An Empirical Evaluation of Proposed Civil Rules for Multidistrict Litigation

66 Pages Posted: 23 Nov 2020 Last revised: 4 Jan 2021

See all articles by Margaret S. Williams

Margaret S. Williams

Federal Judicial Center; Visiting Scholar

Jason A. Cantone

George Mason University, Department of Criminology, Law, and Society; Federal Judicial Center

Date Written: October 5, 2020

Abstract

Recently the Civil Rules Committee of the Judicial Conference of the United States began considering the need for specific rules related to multidistrict litigation (MDL) proceedings. The possibility of creating rules specifically for MDL has its origins in recent proposed legislation prompted by groups typically tied to the defense bar. One area under consideration by the Civil Rules Committee is the use of fact sheets in MDL proceedings. These party-negotiated questionnaires, directed at parties to the case (both plaintiff and defendant), provide judges and attorneys with information about the scope of the proceeding. Understanding whether these case management tools are currently being used and how they work with other tools such as bellwether trials in MDL proceedings will help inform a discussion of the need for specific MDL rules. Despite their importance, there is very little published empirical work looking at fact sheets in MDL proceedings. This is the first such study of the use of fact sheets.

Using a sample of 116 mass tort proceedings (typically involving products liability) centralized through MDL between 2008 and 2018, we examine when fact sheets were ordered, what were the procedures for complying with the case management order, what information was collected, and what effect they have on the termination of the proceedings. The proceeding ranged between 3 and 40,533 actions and were open a minimum of 118 days and a maximum of 3,811 days. Actions terminated within the proceeding at least 98% of the time, but little information is available on how the actions terminated. Proceedings were centralized in 40 districts. We find that fact sheets are ordered more than half the time, and were most likely to be used in the largest proceedings. The information in fact sheets is used in several ways within the proceeding, including identifying cases for bellwether trials and winnowing cases, and the use of fact sheet processes leads to faster termination of the proceeding, all else being equal. Our sample of proceedings suggests judges use fact sheets to organize products liability proceedings when judges perceive they are merited, after considering the size of the proceeding or the nature of the litigation. The frequency with which judges already employ fact sheets and the variation in the use calls into question both the need for a rule and how to write one without tying the hands of transferee judges. Many issues regarding how fact sheets are used remain to be studied more in-depth. We encourage future studies regarding how fact sheets are used across MDL proceedings.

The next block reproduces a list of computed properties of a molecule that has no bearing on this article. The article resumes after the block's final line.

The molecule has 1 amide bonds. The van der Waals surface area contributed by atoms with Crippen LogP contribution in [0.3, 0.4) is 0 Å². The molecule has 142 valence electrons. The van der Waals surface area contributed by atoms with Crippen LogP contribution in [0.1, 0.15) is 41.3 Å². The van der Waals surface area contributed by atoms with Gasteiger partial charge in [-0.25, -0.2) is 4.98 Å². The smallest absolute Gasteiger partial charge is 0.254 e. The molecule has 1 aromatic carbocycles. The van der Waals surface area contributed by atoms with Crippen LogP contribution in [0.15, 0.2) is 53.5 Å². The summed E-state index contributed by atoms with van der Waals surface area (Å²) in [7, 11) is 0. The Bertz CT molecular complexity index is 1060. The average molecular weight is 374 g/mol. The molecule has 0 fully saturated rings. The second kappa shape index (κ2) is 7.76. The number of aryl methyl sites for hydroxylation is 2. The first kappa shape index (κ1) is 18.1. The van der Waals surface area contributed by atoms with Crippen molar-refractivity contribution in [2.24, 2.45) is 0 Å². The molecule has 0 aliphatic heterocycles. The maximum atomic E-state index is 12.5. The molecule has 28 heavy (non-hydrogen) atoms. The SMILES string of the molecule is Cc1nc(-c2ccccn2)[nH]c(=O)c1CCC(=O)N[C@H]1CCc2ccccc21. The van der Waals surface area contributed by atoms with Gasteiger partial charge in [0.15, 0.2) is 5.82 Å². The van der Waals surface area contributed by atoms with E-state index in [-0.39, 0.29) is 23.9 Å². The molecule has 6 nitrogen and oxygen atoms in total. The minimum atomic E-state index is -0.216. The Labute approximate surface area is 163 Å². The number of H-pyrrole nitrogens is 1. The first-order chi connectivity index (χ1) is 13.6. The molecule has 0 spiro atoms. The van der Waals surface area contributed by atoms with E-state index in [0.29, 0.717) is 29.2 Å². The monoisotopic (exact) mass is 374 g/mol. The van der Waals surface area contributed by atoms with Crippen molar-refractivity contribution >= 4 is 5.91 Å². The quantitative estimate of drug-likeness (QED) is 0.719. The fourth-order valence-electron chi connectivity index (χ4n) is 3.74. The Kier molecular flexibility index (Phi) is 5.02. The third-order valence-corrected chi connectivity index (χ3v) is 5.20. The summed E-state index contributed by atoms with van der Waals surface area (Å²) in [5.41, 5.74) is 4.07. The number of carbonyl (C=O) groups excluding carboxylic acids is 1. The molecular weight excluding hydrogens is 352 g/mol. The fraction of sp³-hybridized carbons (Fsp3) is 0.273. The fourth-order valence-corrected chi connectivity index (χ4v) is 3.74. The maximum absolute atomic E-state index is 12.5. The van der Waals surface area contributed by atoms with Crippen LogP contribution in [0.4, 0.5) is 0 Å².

Keywords: Multidistrict Litigation, civil rules, complex litigation

JEL Classification: K13

Suggested Citation

Williams, Margaret S. and Cantone, Jason A., An Empirical Evaluation of Proposed Civil Rules for Multidistrict Litigation (October 5, 2020). Georgia Law Review, Forthcoming, Available at SSRN: https://ssrn.com/abstract=3705207 or http://dx.doi.org/10.2139/ssrn.3705207

Margaret S. Williams (Contact Author)

Federal Judicial Center ( email )

Washington, DC 20002
United States
202-502-4080 (Phone)

Visiting Scholar ( email )

131 21st Avenue South
Nashville, TN 37203
United States

Jason A. Cantone

George Mason University, Department of Criminology, Law, and Society ( email )

4400 University Drive
Fairfax, VA 22030
United States

Federal Judicial Center ( email )

Washington, DC 20002
United States

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